Do these experiments you mention show that this individual variation is influenced by different macro-nutrient compositions?

      Sam consumed the same number of calories in both experiments, but with different macronutrient compositions, correct.

      1. grinch

        I’m talking about the experiment on youtube. The reason I ask is that its already accepted in the mainstream that CI and CO are not independent variables so that is nothing new. But the previous studies on that as far as I know do not show differences due to macro-nutrient composition.

        An experiment similar to Sam’s has never been done unfortunately, and should’ve been NUSI’s first in my opinion.

        I misunderstood the question. The experiment on YouTube (if I’m referring to the same one) was to see what happens when naturally thin people overeat. I don’t believe macronutrients were intended to be part of the equation.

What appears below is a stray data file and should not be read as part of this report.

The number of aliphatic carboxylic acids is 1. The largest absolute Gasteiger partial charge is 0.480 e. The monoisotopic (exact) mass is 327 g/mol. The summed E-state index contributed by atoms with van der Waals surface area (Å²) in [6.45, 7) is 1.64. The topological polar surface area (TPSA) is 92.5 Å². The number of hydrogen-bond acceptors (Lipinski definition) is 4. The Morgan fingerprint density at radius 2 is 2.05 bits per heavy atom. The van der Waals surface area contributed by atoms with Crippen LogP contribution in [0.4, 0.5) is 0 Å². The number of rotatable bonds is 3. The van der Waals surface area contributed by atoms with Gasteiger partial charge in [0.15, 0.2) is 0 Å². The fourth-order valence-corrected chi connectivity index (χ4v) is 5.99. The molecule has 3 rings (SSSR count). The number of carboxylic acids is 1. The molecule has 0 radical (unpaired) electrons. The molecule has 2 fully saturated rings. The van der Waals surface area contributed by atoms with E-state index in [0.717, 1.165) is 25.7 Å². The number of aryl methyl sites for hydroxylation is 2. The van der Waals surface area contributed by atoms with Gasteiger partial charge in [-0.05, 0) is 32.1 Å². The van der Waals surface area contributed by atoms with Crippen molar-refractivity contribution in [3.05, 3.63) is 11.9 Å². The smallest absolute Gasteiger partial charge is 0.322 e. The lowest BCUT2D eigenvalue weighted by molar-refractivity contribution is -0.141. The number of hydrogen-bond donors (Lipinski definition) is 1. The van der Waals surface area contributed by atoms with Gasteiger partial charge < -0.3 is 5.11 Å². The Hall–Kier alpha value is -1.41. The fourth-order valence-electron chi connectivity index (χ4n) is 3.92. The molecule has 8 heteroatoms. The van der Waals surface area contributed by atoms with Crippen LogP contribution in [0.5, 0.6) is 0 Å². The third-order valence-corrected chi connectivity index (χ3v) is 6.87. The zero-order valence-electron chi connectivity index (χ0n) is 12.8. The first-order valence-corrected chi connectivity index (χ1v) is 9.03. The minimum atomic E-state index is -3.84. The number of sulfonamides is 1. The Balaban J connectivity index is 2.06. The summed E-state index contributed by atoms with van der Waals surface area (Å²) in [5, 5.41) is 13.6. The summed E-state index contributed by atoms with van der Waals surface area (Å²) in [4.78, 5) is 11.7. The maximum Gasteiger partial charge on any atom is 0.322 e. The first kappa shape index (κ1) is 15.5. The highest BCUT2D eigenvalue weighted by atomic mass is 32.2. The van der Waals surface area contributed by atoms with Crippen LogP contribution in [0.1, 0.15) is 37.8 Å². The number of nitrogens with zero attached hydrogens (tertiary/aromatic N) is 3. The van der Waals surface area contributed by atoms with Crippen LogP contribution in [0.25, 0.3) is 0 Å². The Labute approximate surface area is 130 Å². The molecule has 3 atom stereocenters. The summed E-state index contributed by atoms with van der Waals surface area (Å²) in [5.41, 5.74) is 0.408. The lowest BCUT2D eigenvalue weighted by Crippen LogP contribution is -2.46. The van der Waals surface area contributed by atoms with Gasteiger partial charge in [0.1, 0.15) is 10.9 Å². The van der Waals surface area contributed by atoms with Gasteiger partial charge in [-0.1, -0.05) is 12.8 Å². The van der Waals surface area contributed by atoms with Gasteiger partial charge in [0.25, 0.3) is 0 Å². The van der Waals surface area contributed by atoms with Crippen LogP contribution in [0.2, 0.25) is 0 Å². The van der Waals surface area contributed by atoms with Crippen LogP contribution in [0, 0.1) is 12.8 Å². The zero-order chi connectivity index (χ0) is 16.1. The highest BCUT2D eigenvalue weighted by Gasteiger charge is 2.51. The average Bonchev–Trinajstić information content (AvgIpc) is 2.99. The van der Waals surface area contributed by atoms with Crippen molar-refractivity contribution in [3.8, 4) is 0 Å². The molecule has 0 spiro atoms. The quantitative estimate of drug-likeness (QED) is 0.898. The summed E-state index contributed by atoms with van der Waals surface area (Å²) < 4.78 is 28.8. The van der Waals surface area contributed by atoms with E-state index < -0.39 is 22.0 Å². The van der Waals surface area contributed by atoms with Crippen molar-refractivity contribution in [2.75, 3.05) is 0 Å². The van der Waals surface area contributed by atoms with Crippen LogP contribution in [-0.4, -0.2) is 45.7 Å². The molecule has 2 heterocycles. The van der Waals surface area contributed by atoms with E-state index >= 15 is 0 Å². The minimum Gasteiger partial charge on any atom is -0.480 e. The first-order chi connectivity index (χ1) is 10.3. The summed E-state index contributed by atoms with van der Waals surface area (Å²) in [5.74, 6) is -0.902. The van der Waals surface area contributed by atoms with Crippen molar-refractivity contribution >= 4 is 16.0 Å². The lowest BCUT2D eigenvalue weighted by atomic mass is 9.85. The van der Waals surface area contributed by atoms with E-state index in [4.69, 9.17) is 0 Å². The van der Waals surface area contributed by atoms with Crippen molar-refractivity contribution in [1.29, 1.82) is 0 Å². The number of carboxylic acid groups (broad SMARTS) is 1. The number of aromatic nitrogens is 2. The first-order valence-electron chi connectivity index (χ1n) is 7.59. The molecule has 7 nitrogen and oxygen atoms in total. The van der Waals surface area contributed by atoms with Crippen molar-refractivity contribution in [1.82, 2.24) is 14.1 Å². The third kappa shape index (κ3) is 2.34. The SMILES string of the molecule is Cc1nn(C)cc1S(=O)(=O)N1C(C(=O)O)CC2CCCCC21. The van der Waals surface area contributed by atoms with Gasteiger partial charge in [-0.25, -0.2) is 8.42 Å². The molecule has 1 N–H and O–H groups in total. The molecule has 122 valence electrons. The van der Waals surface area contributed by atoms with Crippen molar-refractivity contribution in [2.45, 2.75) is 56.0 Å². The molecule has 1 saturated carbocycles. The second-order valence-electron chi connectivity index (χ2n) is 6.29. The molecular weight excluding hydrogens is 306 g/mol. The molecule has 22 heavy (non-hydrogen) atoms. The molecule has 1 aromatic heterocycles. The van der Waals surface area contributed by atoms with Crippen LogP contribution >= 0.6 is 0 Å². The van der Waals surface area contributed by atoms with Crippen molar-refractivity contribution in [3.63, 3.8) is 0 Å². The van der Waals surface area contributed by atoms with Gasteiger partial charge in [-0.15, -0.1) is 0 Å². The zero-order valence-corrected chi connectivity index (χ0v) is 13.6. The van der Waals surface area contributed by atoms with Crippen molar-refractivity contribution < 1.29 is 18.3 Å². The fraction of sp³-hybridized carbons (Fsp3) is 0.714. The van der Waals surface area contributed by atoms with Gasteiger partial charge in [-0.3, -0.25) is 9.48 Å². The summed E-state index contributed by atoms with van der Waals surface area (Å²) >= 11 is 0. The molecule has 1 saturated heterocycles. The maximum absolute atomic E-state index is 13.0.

15. Alex

    What I’d like to see is a repeat of these overeating experiments when Sam has reached his early 40s. At 52, I sure can’t pack away that many LCHF calories and not gain weight. In recent years, I even had to twice count calories for some weeks to drop 7-10 pounds of weight creep and reset my ad libitum eating patterns for slightly less caloric intake.

    It would also be cool if he’d wear some of those activity tracking devices, including one that tracks the pulse, in order to see how his metabolism reacts.

    That’s why I wouldn’t suggest people who’ve battled weight issues attempt his experiment. As a naturally lean guy, his body probably resists packing on extra body fat unless he overwhelms that resistance with refined carbohydrates.

    Chareva is also naturally lean and resists gaining weight, but she did manage to put on 20 extra pounds during her time in the Peace Corps, when she was living on the grains that were the dietary staple in her village. (Those weren’t big meals, by the way.) As soon as she returned stateside and wasn’t living primarily on grains, the weight dropped off.